What journalists need to know about code
Here at Northeastern’s School of Journalism, we’re a few weeks into our Media Innovation studio, the thumping heart of our Media Innovation program, where we expose our talented journalism graduate students to fields outside journalism–like game design, interactive documentary and computer science–and apply their lessons and best practices to journalism.
View the presentation here (built with impress.js) or scroll down for the highlights. Feel free to share or improve upon!
Computer basics for journalists
What is hardware?
- Vacuum tube → Semiconductor → Transistor → Integrated Circuit → Microprocessor
- Disks, Keyboards, Screens, etc.
- Intel, Dell, Gateway, Acer
What is software?
- A program made of code, machine-readable instructions for specific operations
- MacOS, Windows, Microsoft Excel
What is a server?
- A computer with no monitor, for simplicity’s sake.
- An oracle: It answers questions if you know how to ask them. Deliver me my email. Deliver me a file. Build me a database and allow me to access it.
What is an API?
- Digital middleman
- A set of protocols to serve up data to a client
- Facebook, Twitter, Weather Channel, Google Maps
What does back-end mean?
- Data access layer
- a.k.a server-side, client does not interact with
- Patching into servers, databases.
- Built with languages like PHP, Ruby, Python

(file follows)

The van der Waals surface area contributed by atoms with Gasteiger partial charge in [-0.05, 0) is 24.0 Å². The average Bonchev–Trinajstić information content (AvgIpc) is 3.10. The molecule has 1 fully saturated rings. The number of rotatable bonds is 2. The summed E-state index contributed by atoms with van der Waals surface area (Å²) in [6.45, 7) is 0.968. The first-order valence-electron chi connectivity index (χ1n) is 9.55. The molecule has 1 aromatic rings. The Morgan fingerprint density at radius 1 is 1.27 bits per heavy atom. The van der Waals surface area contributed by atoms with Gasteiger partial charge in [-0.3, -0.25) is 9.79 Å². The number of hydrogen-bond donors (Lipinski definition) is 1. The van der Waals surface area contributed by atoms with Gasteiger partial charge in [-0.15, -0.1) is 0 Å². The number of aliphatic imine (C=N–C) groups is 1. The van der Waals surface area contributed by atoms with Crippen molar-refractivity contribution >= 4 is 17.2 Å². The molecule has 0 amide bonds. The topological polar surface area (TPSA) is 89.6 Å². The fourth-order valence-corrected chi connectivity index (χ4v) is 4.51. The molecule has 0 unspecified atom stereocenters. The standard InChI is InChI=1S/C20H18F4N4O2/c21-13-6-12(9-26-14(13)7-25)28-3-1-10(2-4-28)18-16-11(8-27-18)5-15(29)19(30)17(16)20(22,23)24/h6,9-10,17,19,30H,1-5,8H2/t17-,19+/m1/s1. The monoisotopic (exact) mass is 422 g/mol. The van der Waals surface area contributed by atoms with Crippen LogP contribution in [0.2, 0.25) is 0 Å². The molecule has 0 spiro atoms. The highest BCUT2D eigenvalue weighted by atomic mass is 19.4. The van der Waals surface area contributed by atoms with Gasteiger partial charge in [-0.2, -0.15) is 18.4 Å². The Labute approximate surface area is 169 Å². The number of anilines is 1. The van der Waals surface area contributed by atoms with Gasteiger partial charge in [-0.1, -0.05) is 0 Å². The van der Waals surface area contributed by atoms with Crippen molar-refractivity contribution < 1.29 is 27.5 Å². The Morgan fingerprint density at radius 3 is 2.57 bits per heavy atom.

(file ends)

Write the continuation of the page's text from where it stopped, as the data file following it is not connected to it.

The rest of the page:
What does front-end mean?
- Presentation layer
- a.k.a. client-side, free of server-side code
What does full-stack mean?
- Knowledge of both back-end and front-end
What is HTML?
- Framework that websites are built on
- Markup language to structure website content
- The skeleton
What is CSS?
- Design, layout, style layer to present HTML
- The skin
- Dynamic page elements
- The muscles
Coding in journalism
Designing story layouts, news apps
Scraping data from websites, PDFs, APIs (ScraperWiki, Document Cloud, IFTTT, Zapier)
Analyzing data (Excel, R, Gephi)
Visualizing data, stories and multimedia (maps, graphs, quizzes, games)
Improving internal workflow, encouraging collaboration
Where to start
- Browser’s source code
- Developer’s Tools
- NICAR list, Chrys Wu’s NICAR slides, Storybench!
Play with MIT’s Scratch
- Open with laptop, if doesn’t work, team up.
- Start with Event, use two or more Motion, one Sound, and one Control.
Journalist-coder Miguel Esquirol would like to add that a server is “just another computer with programs installed that talk to your browser/computer.”